Midrash Halakhah

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The word midrash refers to “searching out” the meaning of, or interpreting, the words of the Torah. Midrash tells new stories, answers new questions and forges connections between new Jewish realities and the eternal, unchanging biblical text.

When this searching centers on ideas, values, or the story and characters of the Torah, it is known as midrash aggadahWhen the focus is on Jewish law and practices, it is called midrash halakhah.  The latter term is also used to refer to a set of works from the talmudic period that are largely made up of legal interpretations ofthe books of Exodus, Leviticus, Numbers, and Deuteronomy.

The text of the Torah is often general or ambiguous even when presenting laws.  Midrash halakhah attempts to clarify, specify, or extend a law beyond its obvious reference points.

For example, Deuteronomy 6:6-9 teaches:

“These words that I command you today shall be on your heart.  You shall teach them repeatedly to your children, and speak of them when you sit in your home, when you go on your way, when you lie down and when you get up.  You shall bind them for a sign on your hand and they shall be frontlets between your eyes; you shall write them on the doorposts of your house on your [city] gates.”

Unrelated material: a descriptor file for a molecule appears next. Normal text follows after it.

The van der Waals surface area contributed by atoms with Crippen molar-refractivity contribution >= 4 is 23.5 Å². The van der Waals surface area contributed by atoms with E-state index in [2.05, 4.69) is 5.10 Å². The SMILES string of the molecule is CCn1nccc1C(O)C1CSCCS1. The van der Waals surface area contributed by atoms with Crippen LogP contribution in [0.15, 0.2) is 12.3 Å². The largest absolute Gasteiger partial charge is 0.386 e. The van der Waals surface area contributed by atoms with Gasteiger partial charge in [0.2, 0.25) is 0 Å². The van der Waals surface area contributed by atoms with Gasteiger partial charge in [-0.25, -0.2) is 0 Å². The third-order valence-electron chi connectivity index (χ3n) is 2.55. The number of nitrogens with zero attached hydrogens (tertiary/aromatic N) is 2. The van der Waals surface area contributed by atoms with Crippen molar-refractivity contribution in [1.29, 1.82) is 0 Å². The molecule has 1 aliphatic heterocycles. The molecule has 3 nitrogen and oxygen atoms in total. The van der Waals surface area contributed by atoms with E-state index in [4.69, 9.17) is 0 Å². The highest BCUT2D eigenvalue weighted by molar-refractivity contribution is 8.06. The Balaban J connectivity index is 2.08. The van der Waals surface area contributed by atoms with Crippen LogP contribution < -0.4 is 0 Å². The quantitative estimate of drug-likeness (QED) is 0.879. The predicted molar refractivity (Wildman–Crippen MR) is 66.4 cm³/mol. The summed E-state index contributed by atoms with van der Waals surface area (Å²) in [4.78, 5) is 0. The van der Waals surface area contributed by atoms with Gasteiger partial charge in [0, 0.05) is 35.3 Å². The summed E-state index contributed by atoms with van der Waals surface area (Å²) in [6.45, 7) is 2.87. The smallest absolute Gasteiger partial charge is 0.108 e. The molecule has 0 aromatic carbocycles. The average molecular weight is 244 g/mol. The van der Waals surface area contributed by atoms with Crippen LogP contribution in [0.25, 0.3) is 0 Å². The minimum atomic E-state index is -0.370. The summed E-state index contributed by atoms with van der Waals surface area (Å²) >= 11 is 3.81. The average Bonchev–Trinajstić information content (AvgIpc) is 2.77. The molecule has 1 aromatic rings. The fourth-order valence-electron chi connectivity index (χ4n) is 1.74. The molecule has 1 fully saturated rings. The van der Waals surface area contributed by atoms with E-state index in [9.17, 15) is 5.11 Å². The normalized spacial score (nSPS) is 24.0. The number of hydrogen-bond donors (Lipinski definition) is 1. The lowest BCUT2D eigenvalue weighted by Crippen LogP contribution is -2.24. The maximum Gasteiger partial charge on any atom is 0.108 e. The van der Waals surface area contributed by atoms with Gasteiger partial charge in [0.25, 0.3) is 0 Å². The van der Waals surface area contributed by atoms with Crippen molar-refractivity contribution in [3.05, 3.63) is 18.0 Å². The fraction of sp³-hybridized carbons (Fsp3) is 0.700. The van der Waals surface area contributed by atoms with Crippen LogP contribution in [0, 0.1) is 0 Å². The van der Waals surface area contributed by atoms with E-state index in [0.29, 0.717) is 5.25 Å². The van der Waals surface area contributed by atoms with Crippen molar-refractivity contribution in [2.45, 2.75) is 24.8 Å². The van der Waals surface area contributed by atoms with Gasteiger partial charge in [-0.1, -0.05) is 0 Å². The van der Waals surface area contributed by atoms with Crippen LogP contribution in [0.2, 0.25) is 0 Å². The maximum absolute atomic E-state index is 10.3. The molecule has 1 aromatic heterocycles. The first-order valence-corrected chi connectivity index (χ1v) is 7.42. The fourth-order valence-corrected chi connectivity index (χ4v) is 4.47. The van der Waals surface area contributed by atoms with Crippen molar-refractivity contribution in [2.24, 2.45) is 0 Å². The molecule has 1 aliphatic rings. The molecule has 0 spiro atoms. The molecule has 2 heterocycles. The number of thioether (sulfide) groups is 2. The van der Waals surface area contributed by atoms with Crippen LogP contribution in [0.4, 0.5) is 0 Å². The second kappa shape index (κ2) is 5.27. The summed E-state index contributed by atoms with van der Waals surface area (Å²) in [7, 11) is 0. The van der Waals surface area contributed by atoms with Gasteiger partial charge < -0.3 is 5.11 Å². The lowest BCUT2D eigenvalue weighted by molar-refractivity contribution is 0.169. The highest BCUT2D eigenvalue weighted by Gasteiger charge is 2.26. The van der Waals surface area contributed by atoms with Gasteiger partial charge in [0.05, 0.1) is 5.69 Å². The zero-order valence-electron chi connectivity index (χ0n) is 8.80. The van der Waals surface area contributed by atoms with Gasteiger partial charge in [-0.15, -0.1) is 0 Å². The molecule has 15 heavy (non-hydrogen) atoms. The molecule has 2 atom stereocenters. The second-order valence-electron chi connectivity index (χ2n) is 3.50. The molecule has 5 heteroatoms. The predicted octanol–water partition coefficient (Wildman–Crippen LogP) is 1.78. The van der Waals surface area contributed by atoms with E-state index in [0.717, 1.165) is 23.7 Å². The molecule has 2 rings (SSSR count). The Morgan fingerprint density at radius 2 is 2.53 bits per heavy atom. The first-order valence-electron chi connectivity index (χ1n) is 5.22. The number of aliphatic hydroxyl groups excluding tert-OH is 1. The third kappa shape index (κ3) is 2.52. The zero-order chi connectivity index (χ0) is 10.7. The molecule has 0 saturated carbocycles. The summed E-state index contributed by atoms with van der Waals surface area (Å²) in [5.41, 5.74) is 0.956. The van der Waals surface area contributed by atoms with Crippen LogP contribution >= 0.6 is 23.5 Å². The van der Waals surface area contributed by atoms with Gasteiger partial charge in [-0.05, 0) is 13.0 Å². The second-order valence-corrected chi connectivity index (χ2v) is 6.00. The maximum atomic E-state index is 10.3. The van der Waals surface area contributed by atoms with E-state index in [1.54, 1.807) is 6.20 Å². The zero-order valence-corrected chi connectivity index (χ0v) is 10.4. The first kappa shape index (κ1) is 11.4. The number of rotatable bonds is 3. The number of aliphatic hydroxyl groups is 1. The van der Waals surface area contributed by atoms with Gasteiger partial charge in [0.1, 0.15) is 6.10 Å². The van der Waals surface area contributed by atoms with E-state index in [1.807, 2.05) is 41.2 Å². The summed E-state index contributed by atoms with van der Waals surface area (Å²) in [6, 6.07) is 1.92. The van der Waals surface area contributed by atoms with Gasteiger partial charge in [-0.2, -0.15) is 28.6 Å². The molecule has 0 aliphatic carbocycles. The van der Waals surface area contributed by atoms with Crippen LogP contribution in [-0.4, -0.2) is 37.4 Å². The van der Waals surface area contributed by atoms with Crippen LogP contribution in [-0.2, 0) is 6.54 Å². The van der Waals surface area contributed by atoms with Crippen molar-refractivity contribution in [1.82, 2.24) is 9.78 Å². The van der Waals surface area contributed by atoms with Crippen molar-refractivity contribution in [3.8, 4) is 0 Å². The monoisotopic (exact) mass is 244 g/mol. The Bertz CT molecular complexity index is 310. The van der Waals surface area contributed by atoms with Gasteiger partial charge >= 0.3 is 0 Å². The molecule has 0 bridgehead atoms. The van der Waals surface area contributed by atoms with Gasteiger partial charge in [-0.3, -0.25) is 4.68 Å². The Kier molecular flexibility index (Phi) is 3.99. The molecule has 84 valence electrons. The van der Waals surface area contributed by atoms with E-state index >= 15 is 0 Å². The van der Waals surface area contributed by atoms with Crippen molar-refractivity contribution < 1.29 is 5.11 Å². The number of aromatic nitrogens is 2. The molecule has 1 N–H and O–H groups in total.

“These words” could refer to the verses at hand, the longer speech Moses is giving, or even the whole of Torah. The ancient rabbis interpreted the phrase as referring to verses from this and two other biblical chapters that have come to be known as the prayer Shema. They debated whether “when you lie down and when you get up” refers to the physical position one should be in to say Shema, or the specific times of day for its recitation (evening and morning). They derived other practices–the tefillin boxes worn on the arm and forehead, the mezuzah container affixed to doorposts throughout a home, each containing the words of the Shema–from the same Deuteronomy passage.

Making Torah Relevant to a Post-Temple World

The destruction of the Jerusalem Temple in 70 C.E. eliminated Judaism’s national religious center. Long sections of Exodus, Leviticus, and Numbers, describing the priestly system and its requirements were now inoperative, and in danger of being irrelevant.  Midrash halakhah enabled the rabbis to fashion new practices to replace sacrificial worship and to connect those practices to the words of the Torah.

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